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Home arrow Archives   The American Surveyor     

Editorial: Raising the Stakes Print E-mail
Written by Marc Cheves, LS   
Thursday, 12 February 2009

A 167Kb PDF of this article as it appeared in the magazine—complete with images—is available by clicking HERE

Having once spent time blue-topping hubs for I-40 west of Oklahoma City, I can probably safely say that wood pounding is something surveyors won't miss when it comes to new technology methods—­like machine control. Last month I had the good fortune of moderating a panel on machine control at the annual New York State Association of Professional Land Surveyors conference in Albany. Attendees at the session (there were nearly a hundred) couldn't have asked for a better panel of experts. These included: Harry Ward, PE, Daniel Streett, LS, PE, and Bruce Flora, LS. Ward runs Carlson College for Carlson Software, Streett is the director of the land surveying and CADD support sections for NYDOT, and Flora is a practicing surveyor in southeast Virginia.

Streett reviewed the way things are today: the horizontal and vertical aspects of a project are treated differently. That is, the focus is on the plan and profile and the cross-sections. Horizontal and vertical stakeouts are separate. Deliverables for the contractor include alignment strings and grade stakes. Inspectors use hand levels and measuring wheels. Quantities are determined from cross-section end areas.

Contrast this with automated machine guidance, in which the horizontal and vertical alignment is handled simultaneously, the 3D model allows for interference checks, no stakes are needed, inspectors use GPS, and volumes are quantified from the model. Auto-interpolation between model surfaces allows the machine operators to know the cut or fill anywhere, not just at the stake. For the contractor, benefits include no crew scheduling, stakes are not in the way, less experienced equipment operators can be used, checking is reduced, and re-staking is eliminated.

Flora, with 35 years of survey experience, including 10 years doing data prep for machine control models, commented that although the technology today is primarily being used for dirt moving, eventually curb and gutter, inlets and piping will be automated. He believes the best data prep people are former construction layout surveyors. Ten years ago he had five crews; today he has one, but most of the field people have been brought inside. This reduces scenes in which a crew is hunched over a roll of plans on the hood of the truck and the contractor asking, "Who's paying for that?"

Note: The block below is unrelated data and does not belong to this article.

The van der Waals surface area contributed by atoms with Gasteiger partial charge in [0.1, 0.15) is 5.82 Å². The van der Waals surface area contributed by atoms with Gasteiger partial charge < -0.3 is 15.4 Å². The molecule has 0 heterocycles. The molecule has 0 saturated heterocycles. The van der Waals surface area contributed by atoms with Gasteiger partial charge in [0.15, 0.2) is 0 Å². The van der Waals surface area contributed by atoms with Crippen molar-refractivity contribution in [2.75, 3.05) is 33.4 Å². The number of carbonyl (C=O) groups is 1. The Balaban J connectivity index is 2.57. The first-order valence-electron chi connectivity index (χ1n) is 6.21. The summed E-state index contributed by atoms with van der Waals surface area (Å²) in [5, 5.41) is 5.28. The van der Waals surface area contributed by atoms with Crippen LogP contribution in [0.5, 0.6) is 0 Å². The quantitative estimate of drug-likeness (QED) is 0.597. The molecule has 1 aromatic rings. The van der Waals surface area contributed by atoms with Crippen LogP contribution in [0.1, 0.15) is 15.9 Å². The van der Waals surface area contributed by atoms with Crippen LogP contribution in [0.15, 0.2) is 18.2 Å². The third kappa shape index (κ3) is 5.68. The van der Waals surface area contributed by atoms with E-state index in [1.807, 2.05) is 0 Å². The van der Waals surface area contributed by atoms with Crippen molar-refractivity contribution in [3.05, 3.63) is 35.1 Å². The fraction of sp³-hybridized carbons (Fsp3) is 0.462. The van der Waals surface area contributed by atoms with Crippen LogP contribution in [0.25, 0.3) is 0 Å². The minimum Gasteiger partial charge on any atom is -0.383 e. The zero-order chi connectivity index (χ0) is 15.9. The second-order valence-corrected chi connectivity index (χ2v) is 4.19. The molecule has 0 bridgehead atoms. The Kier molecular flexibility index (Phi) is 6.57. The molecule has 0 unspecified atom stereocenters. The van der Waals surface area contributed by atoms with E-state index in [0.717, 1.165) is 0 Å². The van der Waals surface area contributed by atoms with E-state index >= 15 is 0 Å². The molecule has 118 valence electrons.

As an example of the value-added work, Flora discussed ways to use the model before the dozers are running, and ways in which even small contractors can benefit. These include computer work like checking the design for "constructability." For example, water flow analysis can eliminate ponding. Flora claims that even small contractors can benefit and said helping these contractors get up to speed will result in them giving you other un-automated survey work. Flora also claims that no dirt-moving project is too small to apply machine control.

Streett said that NYDOT has seen a 20-­30 percent savings on their projects. Ward told of another project where, because of the overall project time saved, the savings approached 50 percent.

Another valuable use of machine control involves project phases. It is common for dirt from one project phase to be stockpiled for another phase. If the equipment operators know exactly how much to remove and where to put it, overcuts--which require select material to be brought back in--can be eliminated. Flora mentioned that many times the model delivered by the owner is for the final surface, but that there might be as many as four other surfaces below that.

Ward discussed accountability, liability and certification of models. He charges one fee to allow his model to be used, another to make changes to the model, and yet another to allow the contractor to make changes. For the latter, liability also shifts--from the data prep company to the contractor.

Many like myself have been concerned that if construction staking is removed from the work we do, because there's not enough boundary work, many companies will have trouble justifying the field people. But fear not. With machine control, the work will still be there, it will just be different, and survey expertise will still be needed. Of course the new technology does beg the question: What will machine operators aim for when there are no longer any stakes?

Marc Cheves is editor of the magazine. 

A 167Kb PDF of this article as it appeared in the magazine—complete with images—is available by clicking HERE

 
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